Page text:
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Nvidia still not feeling pressure to release next-gen GPUs

Two big gaming related conferences are coming up at the end of this month, the Game Developers Conference (GDC) and Nvidia’s Graphics Technology Conference (GTC). Folks anticipating announcements of next-gen GPUs at one of these gatherings are likely in for a disappointment, as Nvidia is not in any particular rush to move us all to their next big graphics architecture.

Industry signs point to only teasing and vagueness at these two shows rather than anything solid about the successor to the current crop of Pascal-based video cards. As noted in TechRadar's review of the high-end AMD Radeon RX Vega 64, Team Red is in the game as far as matching Nvidia's line up but second best when it comes to power efficiency:

We'd disagree that Pascal is completely unbeatable. In our review of the AMD RX Vega 64 we found that the card is roughly on a par with the Nvidia GTX 1080 in terms of gaming performance.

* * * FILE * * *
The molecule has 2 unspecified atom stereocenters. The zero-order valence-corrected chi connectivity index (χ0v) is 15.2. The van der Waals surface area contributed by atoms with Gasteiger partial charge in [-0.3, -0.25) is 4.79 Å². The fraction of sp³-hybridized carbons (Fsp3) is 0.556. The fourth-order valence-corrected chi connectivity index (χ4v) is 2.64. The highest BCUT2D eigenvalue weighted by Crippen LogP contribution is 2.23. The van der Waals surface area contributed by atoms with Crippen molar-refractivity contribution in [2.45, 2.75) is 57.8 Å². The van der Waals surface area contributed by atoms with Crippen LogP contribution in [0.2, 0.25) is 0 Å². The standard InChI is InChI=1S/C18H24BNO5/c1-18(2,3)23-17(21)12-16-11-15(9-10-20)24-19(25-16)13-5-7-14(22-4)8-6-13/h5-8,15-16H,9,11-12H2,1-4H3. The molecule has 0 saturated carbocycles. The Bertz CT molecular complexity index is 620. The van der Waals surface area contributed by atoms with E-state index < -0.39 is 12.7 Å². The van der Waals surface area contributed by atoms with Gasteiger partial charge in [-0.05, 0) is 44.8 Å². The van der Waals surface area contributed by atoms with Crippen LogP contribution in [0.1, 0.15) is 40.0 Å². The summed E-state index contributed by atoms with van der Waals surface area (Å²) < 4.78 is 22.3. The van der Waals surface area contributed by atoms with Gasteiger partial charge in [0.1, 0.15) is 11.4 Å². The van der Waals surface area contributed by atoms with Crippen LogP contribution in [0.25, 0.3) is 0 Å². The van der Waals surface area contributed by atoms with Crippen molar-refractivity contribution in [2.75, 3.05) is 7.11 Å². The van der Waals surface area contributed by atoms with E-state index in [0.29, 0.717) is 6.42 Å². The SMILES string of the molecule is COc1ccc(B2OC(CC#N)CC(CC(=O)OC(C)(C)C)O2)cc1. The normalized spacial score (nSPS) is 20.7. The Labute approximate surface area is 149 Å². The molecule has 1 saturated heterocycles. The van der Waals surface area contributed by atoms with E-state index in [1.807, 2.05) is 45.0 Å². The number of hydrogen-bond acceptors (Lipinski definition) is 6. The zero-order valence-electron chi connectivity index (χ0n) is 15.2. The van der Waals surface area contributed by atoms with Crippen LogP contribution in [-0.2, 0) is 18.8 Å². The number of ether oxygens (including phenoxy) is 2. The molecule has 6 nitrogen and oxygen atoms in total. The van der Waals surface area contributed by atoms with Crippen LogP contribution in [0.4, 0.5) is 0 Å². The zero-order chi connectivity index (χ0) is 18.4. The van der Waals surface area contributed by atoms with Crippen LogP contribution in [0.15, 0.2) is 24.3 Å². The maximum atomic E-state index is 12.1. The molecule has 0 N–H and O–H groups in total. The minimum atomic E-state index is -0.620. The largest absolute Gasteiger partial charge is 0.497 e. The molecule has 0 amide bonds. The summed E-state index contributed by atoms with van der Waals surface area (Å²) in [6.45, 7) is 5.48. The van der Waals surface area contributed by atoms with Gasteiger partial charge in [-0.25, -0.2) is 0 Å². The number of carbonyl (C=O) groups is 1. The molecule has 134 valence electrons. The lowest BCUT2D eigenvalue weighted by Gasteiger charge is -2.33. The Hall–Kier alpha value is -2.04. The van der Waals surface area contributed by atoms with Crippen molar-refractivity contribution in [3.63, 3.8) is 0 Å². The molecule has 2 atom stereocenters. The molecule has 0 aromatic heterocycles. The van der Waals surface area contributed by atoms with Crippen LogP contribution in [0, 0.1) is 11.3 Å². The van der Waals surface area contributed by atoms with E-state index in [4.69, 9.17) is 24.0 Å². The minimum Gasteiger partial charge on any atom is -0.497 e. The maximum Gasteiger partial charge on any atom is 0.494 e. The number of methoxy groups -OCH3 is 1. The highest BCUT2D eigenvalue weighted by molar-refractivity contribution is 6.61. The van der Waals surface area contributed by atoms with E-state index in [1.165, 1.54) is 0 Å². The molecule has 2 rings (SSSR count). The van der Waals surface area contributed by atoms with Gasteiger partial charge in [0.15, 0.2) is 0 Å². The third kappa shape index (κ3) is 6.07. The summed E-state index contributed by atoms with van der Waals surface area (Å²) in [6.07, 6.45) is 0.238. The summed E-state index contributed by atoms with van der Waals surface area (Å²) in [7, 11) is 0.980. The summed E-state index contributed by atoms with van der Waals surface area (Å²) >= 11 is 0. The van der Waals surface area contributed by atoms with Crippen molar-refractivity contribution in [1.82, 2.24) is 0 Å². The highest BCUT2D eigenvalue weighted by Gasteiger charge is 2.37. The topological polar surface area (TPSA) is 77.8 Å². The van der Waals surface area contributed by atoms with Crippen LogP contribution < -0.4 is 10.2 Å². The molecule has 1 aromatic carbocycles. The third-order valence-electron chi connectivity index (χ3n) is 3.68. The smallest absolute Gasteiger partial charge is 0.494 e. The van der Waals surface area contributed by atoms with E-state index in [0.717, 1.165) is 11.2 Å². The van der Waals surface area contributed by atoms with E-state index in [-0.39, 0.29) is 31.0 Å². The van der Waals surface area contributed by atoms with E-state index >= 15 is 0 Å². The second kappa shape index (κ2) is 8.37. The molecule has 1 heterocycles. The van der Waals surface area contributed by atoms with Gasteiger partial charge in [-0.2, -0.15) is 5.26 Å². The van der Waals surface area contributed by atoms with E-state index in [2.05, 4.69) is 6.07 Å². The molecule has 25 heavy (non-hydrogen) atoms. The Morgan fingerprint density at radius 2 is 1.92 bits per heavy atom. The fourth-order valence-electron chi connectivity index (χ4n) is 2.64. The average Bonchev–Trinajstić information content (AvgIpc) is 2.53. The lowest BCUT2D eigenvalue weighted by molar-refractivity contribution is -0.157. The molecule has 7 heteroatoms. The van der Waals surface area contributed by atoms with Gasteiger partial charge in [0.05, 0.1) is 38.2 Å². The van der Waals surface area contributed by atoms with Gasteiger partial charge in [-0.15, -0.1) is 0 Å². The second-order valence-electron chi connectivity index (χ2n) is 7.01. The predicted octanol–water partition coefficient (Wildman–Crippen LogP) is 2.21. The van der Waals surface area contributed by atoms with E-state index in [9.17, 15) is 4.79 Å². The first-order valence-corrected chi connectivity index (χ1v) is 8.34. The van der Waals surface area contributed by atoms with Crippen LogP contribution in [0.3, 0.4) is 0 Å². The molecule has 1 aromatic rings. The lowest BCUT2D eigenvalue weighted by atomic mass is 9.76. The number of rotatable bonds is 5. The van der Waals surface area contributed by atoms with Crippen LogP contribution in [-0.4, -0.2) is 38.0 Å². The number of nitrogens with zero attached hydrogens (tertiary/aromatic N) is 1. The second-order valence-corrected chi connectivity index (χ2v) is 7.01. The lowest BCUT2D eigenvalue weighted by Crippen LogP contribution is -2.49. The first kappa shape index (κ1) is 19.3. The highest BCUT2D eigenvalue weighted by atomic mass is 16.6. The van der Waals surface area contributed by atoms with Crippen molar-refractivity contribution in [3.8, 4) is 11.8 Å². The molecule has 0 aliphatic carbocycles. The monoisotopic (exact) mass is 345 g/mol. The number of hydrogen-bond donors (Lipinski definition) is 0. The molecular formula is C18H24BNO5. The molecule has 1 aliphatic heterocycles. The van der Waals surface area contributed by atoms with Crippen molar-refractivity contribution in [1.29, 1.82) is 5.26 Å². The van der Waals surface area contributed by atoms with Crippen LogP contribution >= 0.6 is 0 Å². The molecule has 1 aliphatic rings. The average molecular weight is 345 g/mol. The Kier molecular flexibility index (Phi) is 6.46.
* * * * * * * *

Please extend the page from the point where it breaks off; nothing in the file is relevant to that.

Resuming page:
However, when it comes to power draw, Nvidia's cards have a clear lead, drawing significantly less power than their competitors despite offering a similar level of performance.

If you're looking for the all around best card, then this could give Nvidia the edge if you care about power consumption, but we'd stop short of calling Pascal 'unbeatable', at least on a price to performance basis.

Nvidia’s next-gen gaming architecture, under the alleged “Turing” code name, is coming but tea leaves point towards a July launch at the earliest, given the logistics of bringing a new video card lineup to market. This means Gamescom in August is the next probable time for a big reveal from partners if it were to occur.

Hopefully, whatever the actual time of release, gamers will be able to get their hands on new cards in a decent time frame and at a reasonable price point but that will be influenced somewhat by cryptocurrency mining and how Nvidia decides to tackle it. Anyone looking to DIY a new machine or upgrade their current one will, at the very least, be stuck paying a lot more money than they probably planned.

Source: Tom’s Hardware

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